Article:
A: One would be stupid to think that nepotism doesn’t exist. Of course it exists. Look at all the Kapoors and Khans and everything in between getting their army of kids lined up to be launched by Karan Johar... It’s not even a hidden secret. It’s a fact. 

But then again, I think to myself, why are we giving these people so much power to “launch” talent? There are many platforms out there for you to “launch” yourself. Take advantage of those. And if you do well, people will naturally love you and then these nepotism “bhakts” (translation: followers) of Bollywood would also come running after you :)

B: It makes me very angry. I can’t say that I don’t hate that it’s much easier for star kids to land auditions, and speak and meet with directors and producers. I wish it was that accessible for people who are not from the industry. They were just lucky to already be born within the network of people they want to work with. That being said, I can’t say as a business it doesn’t make sense. With the same amount of training, the child of an athlete will still run faster, than the child of a non-athlete. A business owner is more likely to pass on the business to his child, than to an outsider. The same goes for the people who have grown up surrounded by the film-industry. They have at least 15 years of experience before even being on camera. They’ve been on sets, seen their family work, and probably have learned numerous things during that time. So naturally, many of them will be quite good at their craft, even as a debut. What really irks me is when star kids get movies, and I know I could have done a lot more justice to that role without having their upbringing; when it seems very obvious that their parents connections and money definitely got them that role, and not their talent. What’s sad is, some of them are very talented, but may still need their parent’s money and connections to be launched (these are speculations based on many articles I’ve read over my life time, if I find out that things work differently, I will be the first one to make sure that everyone knows).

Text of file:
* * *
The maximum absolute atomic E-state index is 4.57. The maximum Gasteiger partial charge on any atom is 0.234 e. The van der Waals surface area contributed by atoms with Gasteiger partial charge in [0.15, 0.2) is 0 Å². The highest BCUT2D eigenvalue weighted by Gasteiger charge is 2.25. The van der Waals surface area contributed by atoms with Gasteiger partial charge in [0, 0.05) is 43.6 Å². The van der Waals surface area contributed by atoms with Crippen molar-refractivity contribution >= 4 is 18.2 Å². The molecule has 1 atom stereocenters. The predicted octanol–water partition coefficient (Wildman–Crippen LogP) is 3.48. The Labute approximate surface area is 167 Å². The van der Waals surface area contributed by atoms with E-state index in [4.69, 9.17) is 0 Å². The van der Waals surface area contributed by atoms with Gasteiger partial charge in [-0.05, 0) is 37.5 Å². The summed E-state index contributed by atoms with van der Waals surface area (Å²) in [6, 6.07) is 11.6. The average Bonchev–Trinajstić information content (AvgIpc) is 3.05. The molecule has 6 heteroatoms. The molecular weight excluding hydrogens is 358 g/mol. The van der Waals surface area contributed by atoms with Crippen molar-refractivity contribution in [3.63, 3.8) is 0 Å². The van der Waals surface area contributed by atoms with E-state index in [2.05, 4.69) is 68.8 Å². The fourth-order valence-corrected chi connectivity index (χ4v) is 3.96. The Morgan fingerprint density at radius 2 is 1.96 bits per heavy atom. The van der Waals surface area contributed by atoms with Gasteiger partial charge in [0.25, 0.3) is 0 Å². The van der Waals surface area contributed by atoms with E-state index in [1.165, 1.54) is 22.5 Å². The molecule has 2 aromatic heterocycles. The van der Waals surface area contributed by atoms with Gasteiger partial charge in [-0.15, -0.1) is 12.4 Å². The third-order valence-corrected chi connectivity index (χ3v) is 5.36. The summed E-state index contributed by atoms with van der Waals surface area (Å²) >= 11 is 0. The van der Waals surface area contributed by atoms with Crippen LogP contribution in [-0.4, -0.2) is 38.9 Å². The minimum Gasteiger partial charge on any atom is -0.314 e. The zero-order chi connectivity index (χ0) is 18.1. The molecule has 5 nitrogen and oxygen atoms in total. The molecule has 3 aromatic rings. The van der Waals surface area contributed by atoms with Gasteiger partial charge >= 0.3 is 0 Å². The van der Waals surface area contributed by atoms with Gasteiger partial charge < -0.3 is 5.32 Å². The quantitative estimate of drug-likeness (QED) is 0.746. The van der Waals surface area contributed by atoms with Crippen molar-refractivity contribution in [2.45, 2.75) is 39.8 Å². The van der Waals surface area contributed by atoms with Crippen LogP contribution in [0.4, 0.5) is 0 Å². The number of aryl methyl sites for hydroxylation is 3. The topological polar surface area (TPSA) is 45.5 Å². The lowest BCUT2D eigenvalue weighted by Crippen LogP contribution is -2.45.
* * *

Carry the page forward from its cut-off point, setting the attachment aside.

Any cool stories?

A: I have been cast as the main lead in many movies. One in particular even announced my name and released my pictures. But, due to budget cuts, my part was cut too. This happened so many times with other projects too. But hey, at least it’s cool to know that I was worthy.

Some other examples are when I was cast as a lead opposite Abhay Deol but the film never went onto floors as one major producer backed out or when I was cast as one of the lead characters in a Red Chillies Entertainment web series but the idea ended up being scrapped. I was also sent a 2 year contract to be represented by a top agency in Mumbai. I couldn’t sign it because I wanted the freedom to fly back and forth to Canada, which I wasn’t getting in the contract.

Besides work, a couple of India’s top notch young billionaire businessmen were romantically interested in me. They were very sweet. However, that wasn’t something I was looking for, but definitely a cool story to tell my friends!!